One friend told me to buy biking pants (padded). I did and it didn’t help. The other told me to buy a bigger seat — I have’t built up the courage to give it a try. I hate wasting money.
      Have a great day.


  2. Sarah says:

    What a lovely post and photo, Helen! I love these old bikes, they were much more reliable than the ones build today though twice as heavy too! 😂 I also learned riding the bike on a far too big bike and used the standing on pedals technique like you. 😉 As to the hurting but – there are lovely saddles to buy that are quite wide and sufficiently cushioned to buy. 😉

    Liked by 1 person

    • Helen C says:

      Thanks, Sarah. Like I told Brenda, based on a friend’s suggestion, I bought a couple of biking pants, and that didn’t help. One other friend suggested me to get a bigger and softer seat (saddle ;-), since I have wasted some money on biking pants, I am hesitated to buy it unless I know for sure it works. Does it work well for you?
      Have a great day.

      Liked by 1 person

      • Sarah says:

        It actually does! I tried those biking pants too before but they didn’t really help me either. Wish I’d known of the bigger and softer seats before as those pants are now only taking up space in my wardrobe! 😂 If you’re unsure about the seats go to a shop where they sell bikes etc. Normally they let you try it out for a short ride.😊
        Have a great day too!

        Liked by 1 person

        • Helen C says:

          Thanks, Sarah. I will give it a try. I, too have a couple of those pants doing nothing but taking space in my closet.One had been worn once, and one is new (I like to have a spare one). Maybe it’s time to donate them 😉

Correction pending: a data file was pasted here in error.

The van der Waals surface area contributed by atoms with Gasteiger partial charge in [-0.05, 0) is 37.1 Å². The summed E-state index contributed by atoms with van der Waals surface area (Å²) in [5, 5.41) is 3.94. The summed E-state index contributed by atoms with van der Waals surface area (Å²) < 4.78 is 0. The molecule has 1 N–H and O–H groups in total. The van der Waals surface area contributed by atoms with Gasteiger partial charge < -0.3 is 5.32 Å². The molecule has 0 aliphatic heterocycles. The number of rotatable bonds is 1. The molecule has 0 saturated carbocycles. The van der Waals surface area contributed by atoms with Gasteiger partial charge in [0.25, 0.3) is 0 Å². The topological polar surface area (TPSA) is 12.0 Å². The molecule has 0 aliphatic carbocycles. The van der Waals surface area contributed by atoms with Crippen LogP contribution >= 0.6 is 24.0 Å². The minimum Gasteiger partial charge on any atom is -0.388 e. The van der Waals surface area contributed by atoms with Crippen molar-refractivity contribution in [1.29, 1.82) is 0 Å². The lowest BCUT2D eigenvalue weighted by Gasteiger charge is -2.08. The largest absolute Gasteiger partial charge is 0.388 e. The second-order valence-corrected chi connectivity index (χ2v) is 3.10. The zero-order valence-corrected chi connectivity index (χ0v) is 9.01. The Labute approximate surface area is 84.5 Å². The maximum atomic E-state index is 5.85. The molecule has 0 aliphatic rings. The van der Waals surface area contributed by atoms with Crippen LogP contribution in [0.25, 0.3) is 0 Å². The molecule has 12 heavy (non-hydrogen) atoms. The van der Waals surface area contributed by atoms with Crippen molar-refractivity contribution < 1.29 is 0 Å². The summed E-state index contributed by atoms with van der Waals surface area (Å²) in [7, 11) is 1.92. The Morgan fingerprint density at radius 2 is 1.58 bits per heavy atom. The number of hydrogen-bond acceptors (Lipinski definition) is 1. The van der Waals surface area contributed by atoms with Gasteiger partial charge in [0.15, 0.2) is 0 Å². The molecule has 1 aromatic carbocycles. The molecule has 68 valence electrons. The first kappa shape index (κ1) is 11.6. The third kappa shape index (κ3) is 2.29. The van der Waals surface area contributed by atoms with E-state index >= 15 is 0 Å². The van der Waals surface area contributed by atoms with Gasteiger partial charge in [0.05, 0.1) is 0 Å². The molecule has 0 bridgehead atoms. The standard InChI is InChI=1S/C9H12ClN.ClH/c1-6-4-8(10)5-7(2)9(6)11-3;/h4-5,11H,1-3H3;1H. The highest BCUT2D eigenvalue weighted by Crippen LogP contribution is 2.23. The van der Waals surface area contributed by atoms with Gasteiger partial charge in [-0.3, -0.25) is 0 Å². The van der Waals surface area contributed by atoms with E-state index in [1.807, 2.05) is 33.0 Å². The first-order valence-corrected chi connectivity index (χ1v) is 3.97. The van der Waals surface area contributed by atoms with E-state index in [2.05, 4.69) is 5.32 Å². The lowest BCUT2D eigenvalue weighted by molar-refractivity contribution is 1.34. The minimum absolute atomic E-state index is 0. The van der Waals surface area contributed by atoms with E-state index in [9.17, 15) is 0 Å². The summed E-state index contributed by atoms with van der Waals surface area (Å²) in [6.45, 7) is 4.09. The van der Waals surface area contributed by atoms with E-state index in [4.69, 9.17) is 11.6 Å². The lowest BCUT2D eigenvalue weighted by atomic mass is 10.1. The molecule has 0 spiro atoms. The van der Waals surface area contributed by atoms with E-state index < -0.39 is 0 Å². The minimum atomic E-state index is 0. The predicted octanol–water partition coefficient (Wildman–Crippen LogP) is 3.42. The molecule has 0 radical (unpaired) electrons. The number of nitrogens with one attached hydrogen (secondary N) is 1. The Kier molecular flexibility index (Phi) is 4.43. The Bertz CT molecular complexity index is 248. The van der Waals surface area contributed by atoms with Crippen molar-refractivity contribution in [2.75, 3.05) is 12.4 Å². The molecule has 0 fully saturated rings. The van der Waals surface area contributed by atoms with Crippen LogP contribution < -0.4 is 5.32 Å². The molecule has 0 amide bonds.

Liked by 1 person

  3. loisajay says:

    My old Schwinn……as soon as I sped up, the chain would fall off. I became a master on getting that thing back on so I could be on my way. This was a fun post, Helen.

    Liked by 1 person

    • Helen C says:

      Thanks, Lois. Oh, Lois, that is even worse. It happened to me a couple of times and when I arrived at school, my hands were so dirty! ;-( I wasn’t good on getting the chain back; it was trying and trying, and hoping someone would stop and help… 😉
      Have a great day.


  4. Mabel Kwong says:

    I think you English and writing is perfectly okay. As a writer, I get those moments where I don’t even recognise my writing lol. Sounds like you always liked riding bikes. There could have been a way to tighten the chain on th red bike. I’m not much of a bike rider and never managed to find my balance. Over the years my parents bought me different bikes but I never got past the training wheels 😂


  5. Helen I’m so glad you joined in and gave us a perspective from Taiwan. I can’t imagine a small child learning to ride on a bike that big but I guess it shows your perseverance and determination to master (just like your English which is not too bad at all. Keep joining in for the practice. We’d love to have a view from a different part of the world.) Having just restarted riding myself I empathise with the pain in the posterior. That came as a shock to me too. I imagine the chain with your middle bike was something to do with the gears and I think you were a brave caring child not to complain to your Mum. Thanks again for joining in.


  6. Pingback: Bicycles: Times Past | Reflections and Nightmares- Irene A Waters (writer and memoirist)

  7. Lady Oscar says:

    yay! story-teller is back!
    the old uniform of students looks very pretty for me now… the white shirt and black skirt look simply and pure. What a beautiful era — only in imagination. ^^


  8. restlessjo says:

    Great memories! 🙂 🙂 Perseverance paid off!


  9. A great story Helen and a fab pic … 🙂 thank you for sharing. It made me think of my first bike and then a rather rotten attempt a few years ago that saw me lose control and ride into a fence! Thank goodness the electric fence was off!